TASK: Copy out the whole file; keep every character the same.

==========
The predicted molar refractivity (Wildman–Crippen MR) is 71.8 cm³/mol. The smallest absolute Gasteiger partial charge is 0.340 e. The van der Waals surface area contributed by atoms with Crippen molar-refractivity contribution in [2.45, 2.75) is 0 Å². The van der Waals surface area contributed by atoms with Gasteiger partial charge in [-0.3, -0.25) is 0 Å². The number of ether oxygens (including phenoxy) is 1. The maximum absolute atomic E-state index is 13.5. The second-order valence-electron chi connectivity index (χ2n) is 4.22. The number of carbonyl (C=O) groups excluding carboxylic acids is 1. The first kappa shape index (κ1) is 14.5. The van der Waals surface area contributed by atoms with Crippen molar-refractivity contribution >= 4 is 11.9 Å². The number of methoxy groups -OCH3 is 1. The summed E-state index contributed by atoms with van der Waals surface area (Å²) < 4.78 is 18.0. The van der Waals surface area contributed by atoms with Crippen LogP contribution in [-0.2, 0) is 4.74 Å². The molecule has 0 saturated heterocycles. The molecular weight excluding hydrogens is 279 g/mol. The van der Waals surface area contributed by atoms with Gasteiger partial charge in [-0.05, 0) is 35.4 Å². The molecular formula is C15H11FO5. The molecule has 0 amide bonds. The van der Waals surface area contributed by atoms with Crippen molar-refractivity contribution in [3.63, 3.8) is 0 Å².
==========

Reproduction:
The predicted molar refractivity (Wildman–Crippen MR) is 71.8 cm³/mol. The smallest absolute Gasteiger partial charge is 0.340 e. The van der Waals surface area contributed by atoms with Crippen molar-refractivity contribution in [2.45, 2.75) is 0 Å². The van der Waals surface area contributed by atoms with Gasteiger partial charge in [-0.3, -0.25) is 0 Å². The number of ether oxygens (including phenoxy) is 1. The maximum absolute atomic E-state index is 13.5. The second-order valence-electron chi connectivity index (χ2n) is 4.22. The number of carbonyl (C=O) groups excluding carboxylic acids is 1. The first kappa shape index (κ1) is 14.5. The van der Waals surface area contributed by atoms with Crippen molar-refractivity contribution >= 4 is 11.9 Å². The number of methoxy groups -OCH3 is 1. The summed E-state index contributed by atoms with van der Waals surface area (Å²) < 4.78 is 18.0. The van der Waals surface area contributed by atoms with Crippen LogP contribution in [-0.2, 0) is 4.74 Å². The molecule has 0 saturated heterocycles. The molecular weight excluding hydrogens is 279 g/mol. The van der Waals surface area contributed by atoms with Gasteiger partial charge in [-0.05, 0) is 35.4 Å². The molecular formula is C15H11FO5. The molecule has 0 amide bonds. The van der Waals surface area contributed by atoms with Crippen molar-refractivity contribution in [3.63, 3.8) is 0 Å².